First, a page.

Amnesty Int’l Club
Our AI Club is working to Free Adel Barazi.
Amnesty Clerk: Mary
Amnesty Coordinator: Phil
The Special Peace Corps Amnesty Int’l Group meets monthly to assist with campaigns to free Prisoners of Conscience. Through AI’s detailed research and determined campaigning, we help fight abuses of human rights worldwide. We bring torturers to justice. Change oppressive laws. And free people jailed just for voicing their opinion.
Ngawang Choephel, a Tibetan ethnomusicologist and Fulbright Scholar, set out to make a film about traditional Tibetan music and dance. A year later, he was wrongly convicted of “espionage and counter-revolutionary activities.” China announced that he had been sentenced to 18 years in prison for spying. The trial was closed, and no evidence has ever been made public.
Choephel’s conviction and imprisonment spurred an outcry from human rights groups around the world, including Amnesty International. Many wrote letters pleading for his release as Amnesty considered him to be a prisoner of conscience. Upon his release, Choephel was brought to the Peace Abbey where he began his recuperation and was supported in making his film, Tibet in Song under the care of the Peace Abbey.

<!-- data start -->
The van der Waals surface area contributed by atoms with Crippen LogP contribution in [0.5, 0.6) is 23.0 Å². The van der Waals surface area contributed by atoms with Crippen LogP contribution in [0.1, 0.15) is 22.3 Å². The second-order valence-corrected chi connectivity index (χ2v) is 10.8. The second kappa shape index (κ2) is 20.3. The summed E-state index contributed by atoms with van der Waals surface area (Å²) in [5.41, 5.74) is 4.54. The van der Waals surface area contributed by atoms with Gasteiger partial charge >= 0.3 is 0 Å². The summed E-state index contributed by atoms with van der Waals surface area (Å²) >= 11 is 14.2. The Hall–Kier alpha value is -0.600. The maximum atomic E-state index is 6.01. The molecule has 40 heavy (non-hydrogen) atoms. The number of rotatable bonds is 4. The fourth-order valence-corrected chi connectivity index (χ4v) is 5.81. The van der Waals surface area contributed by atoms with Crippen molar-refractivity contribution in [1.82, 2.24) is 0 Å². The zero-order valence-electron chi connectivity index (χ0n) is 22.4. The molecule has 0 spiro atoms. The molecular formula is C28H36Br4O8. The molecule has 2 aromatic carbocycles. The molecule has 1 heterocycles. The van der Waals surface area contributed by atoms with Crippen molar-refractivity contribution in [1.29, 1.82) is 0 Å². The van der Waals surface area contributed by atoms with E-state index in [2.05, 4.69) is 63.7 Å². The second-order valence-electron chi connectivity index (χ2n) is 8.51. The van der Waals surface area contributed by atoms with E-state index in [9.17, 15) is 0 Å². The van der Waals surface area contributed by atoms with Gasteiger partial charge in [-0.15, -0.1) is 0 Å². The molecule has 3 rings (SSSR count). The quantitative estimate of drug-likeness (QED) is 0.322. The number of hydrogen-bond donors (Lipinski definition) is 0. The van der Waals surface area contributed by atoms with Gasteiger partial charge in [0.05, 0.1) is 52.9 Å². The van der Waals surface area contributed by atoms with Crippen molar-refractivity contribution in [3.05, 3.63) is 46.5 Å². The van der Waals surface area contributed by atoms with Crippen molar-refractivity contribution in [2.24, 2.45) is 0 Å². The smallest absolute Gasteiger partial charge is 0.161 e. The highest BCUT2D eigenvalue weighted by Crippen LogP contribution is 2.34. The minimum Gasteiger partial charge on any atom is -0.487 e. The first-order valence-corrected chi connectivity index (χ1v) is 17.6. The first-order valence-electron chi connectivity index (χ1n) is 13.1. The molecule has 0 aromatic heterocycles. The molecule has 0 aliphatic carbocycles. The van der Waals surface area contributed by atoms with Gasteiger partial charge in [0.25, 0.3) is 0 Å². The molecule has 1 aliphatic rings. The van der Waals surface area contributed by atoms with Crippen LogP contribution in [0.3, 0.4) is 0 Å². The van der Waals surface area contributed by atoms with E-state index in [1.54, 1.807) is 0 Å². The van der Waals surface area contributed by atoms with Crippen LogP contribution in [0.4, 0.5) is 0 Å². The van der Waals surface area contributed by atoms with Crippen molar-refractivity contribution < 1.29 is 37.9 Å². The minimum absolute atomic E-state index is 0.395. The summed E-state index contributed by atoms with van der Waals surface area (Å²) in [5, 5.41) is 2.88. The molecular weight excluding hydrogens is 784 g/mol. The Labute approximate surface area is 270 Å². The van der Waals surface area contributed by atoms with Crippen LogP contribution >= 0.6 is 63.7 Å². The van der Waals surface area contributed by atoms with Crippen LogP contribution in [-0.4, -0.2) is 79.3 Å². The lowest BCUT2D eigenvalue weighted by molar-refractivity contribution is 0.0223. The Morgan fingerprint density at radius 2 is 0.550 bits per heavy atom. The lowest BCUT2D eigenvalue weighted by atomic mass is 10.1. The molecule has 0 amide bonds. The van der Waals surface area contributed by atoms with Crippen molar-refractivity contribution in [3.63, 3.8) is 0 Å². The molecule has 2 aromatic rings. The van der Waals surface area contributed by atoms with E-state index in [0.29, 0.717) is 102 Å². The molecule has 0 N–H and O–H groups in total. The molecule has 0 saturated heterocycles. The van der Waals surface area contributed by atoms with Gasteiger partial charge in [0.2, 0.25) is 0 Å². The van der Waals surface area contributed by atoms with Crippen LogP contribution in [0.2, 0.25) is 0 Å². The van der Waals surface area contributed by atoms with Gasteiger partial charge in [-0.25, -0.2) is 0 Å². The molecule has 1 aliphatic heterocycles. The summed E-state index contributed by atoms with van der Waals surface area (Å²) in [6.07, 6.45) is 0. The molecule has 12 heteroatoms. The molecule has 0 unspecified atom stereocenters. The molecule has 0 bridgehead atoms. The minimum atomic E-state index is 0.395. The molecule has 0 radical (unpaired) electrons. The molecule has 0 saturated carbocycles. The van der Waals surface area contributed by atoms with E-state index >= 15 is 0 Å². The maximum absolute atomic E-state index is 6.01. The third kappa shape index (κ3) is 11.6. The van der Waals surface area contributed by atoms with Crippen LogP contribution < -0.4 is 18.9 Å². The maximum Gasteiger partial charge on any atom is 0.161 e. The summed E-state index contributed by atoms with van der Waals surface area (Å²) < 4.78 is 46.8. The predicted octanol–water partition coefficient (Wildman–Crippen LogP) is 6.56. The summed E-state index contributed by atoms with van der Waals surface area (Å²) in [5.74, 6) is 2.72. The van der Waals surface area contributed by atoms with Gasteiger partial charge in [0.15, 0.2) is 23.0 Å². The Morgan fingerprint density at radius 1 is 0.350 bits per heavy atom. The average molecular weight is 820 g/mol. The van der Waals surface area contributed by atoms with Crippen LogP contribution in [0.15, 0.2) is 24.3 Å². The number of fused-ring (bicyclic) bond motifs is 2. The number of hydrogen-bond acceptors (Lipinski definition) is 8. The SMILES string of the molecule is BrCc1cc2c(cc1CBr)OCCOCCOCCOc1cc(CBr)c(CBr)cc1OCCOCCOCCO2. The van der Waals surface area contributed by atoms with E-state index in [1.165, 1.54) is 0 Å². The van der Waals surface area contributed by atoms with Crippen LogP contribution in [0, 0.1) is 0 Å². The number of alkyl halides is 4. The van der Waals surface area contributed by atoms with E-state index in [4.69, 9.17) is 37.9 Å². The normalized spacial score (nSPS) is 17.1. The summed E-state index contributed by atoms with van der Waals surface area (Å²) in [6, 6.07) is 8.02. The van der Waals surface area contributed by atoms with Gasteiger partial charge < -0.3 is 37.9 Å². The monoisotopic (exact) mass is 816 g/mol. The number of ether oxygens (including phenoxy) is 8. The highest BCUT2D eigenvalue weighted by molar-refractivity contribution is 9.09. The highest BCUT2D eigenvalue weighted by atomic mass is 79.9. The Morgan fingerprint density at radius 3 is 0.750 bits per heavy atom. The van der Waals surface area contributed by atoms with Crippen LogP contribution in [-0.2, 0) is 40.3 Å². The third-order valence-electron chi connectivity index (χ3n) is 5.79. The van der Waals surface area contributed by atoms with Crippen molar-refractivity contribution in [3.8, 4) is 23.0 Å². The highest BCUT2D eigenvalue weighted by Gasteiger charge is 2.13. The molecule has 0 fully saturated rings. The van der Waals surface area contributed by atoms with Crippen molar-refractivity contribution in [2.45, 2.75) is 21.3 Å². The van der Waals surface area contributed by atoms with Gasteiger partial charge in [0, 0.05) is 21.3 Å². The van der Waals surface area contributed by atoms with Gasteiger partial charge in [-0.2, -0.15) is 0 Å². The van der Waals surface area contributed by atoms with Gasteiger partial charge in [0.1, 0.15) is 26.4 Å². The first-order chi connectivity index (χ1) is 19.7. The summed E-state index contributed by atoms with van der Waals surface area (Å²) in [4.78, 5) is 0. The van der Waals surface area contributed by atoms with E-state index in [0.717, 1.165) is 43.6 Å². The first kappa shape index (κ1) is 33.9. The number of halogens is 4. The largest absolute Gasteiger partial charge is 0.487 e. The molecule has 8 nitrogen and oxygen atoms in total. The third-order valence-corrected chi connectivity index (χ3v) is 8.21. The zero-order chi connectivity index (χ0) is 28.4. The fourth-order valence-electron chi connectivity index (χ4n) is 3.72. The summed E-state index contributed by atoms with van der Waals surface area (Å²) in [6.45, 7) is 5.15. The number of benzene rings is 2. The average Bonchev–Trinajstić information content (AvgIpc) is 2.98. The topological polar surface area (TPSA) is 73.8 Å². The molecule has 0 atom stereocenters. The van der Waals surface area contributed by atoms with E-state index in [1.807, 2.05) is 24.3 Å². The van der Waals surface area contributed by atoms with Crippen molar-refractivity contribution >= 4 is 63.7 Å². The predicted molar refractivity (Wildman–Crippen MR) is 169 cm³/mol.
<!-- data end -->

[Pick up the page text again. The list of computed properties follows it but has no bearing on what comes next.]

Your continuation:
On May 21, 2004, a US military court sentenced Staff Sergeant Camilo Mejia Castillo of the Florida National Guard to the maximum penalty of one year’s imprisonment for desertion. He had refused to return to his unit in Iraq, citing moral reasons, the legality of the war and the conduct of US troops towards Iraqi civilians and prisoners. Amnesty International considers him to be a prisoner of conscience, imprisoned for his conscientious opposition to participating in war.
Mejia took sanctuary at the Peace Abbey and Life Experience School where he went underground from military authorities until such time that he could complete and submit his application for conscientious objection discharge. He remains a friend and a hero to those at the school and those throughout the world who seek to follow their conscience in the face of oppression.